We used cutting edge genomics technologies to measure geographic patterns in the genetic diversity of marine animals and plants in the Kimberley, through which we can estimate movement - information important for management of the region.

The challenge

Measuring connectivity in the ocean

Managing multiple uses of a marine environment requires detailed knowledge of the ecosystem and its interactions.

CSIRO scientist Olly Berry with Trevor Sampi, a Bardi Jawi Ranger in the Kimberley  © Edith Cowan University, Kathryn McMahon

Information about how far animals and plants travel in their lifetime can help inform decisions like where to put marine reserves and fishing zones. Information about how strongly different places are connected with each other can also tell environmental managers about an ecosystem’s vulnerability to far-off disturbances.

Measurement of lifetime movement in wild organisms is extremely difficult, especially in the ocean, and has not been attempted for Kimberley wildlife.

Our response

Using DNA to track movements

When organisms move from one place to another they carry a record of their origins in their unique DNA fingerprints.

We partnered with other research institutions, traditional owners, and indigenous rangers to take advantage of this, to gain insights into the distances travelled by marine animals and plants in the Kimberley.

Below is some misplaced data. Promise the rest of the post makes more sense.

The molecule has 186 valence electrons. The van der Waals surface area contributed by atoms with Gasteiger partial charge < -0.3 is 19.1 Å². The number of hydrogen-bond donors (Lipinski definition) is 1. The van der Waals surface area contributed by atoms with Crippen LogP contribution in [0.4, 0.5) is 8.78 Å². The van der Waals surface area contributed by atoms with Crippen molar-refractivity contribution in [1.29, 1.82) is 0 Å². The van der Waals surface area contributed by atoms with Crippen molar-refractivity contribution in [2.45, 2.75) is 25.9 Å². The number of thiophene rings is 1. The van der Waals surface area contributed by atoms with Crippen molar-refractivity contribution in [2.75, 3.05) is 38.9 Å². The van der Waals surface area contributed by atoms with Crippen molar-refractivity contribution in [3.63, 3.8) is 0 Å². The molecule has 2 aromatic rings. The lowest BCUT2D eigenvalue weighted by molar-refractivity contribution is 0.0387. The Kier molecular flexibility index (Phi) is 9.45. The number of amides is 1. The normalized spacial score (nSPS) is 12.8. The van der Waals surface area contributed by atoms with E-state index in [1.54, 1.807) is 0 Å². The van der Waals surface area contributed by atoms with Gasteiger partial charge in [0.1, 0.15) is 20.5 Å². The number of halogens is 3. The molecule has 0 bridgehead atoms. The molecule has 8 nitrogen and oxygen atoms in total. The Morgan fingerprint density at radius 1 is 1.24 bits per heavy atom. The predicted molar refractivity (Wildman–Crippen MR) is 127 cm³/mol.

We used new genomic techniques (“SNP genotyping”) to record detailed DNA fingerprints from a selection of Kimberley marine animals and plants. From these we estimated how far those organisms typically moved.

Together we collected 5009 DNA samples from seven plant and animals species from 157 sites across the Kimberley as well as from neighbouring regions as far away as Shark Bay and the Northern Territory.

The results

Improved understanding of ecological connectivity

We found that each species exhibited a unique movement pattern, most likely because each has different capacity to swim or float during their important larval or seed dispersal phase. However, some general movement patterns also emerged.

Habitat-forming organisms, like corals and seagrass, tended to travel tens of kilometres or less in our study region. In contrast, the two fish species, and the mollusc we investigated travelled much further - up to hundreds of kilometres. However, the regional differences in the strength and complexity of ocean currents can complicate the general trends of these species.

In some places barriers to movement were evident, whereas other places seemed to facilitate movement. We anticipate that these first insights into the scale of movements in marine organisms from the Kimberley will provide a useful foundation for future environmental planning and assessment in this region. This information can support how to determine the ideal size and placement of marine protected areas and the identification of fishery stocks.

Researchers at Irvine Island part of the Buccaneer Archipelago in the Kimberley  ©Kathryn McMahon, Edith Cowan University

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